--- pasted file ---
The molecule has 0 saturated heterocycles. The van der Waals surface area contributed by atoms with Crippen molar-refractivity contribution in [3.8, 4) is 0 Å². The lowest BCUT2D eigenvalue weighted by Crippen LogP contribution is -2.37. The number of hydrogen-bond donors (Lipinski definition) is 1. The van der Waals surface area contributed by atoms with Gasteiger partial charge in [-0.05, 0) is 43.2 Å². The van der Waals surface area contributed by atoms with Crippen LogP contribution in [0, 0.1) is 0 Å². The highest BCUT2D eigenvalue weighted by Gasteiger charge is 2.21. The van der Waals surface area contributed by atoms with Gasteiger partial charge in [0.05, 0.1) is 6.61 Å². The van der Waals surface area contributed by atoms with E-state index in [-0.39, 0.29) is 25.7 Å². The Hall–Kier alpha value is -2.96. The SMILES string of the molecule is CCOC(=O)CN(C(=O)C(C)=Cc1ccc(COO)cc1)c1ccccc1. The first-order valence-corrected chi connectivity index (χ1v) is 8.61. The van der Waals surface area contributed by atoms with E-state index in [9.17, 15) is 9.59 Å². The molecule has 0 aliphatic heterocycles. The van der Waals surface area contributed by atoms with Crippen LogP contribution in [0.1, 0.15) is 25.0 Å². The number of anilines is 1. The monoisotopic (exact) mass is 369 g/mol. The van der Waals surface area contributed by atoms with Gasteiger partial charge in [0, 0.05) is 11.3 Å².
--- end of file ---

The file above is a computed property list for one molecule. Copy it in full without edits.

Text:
The molecule has 0 saturated heterocycles. The van der Waals surface area contributed by atoms with Crippen molar-refractivity contribution in [3.8, 4) is 0 Å². The lowest BCUT2D eigenvalue weighted by Crippen LogP contribution is -2.37. The number of hydrogen-bond donors (Lipinski definition) is 1. The van der Waals surface area contributed by atoms with Gasteiger partial charge in [-0.05, 0) is 43.2 Å². The van der Waals surface area contributed by atoms with Crippen LogP contribution in [0, 0.1) is 0 Å². The highest BCUT2D eigenvalue weighted by Gasteiger charge is 2.21. The van der Waals surface area contributed by atoms with Gasteiger partial charge in [0.05, 0.1) is 6.61 Å². The van der Waals surface area contributed by atoms with E-state index in [-0.39, 0.29) is 25.7 Å². The Hall–Kier alpha value is -2.96. The SMILES string of the molecule is CCOC(=O)CN(C(=O)C(C)=Cc1ccc(COO)cc1)c1ccccc1. The first-order valence-corrected chi connectivity index (χ1v) is 8.61. The van der Waals surface area contributed by atoms with E-state index in [9.17, 15) is 9.59 Å². The molecule has 0 aliphatic heterocycles. The van der Waals surface area contributed by atoms with Crippen LogP contribution in [0.1, 0.15) is 25.0 Å². The number of anilines is 1. The monoisotopic (exact) mass is 369 g/mol. The van der Waals surface area contributed by atoms with Gasteiger partial charge in [0, 0.05) is 11.3 Å².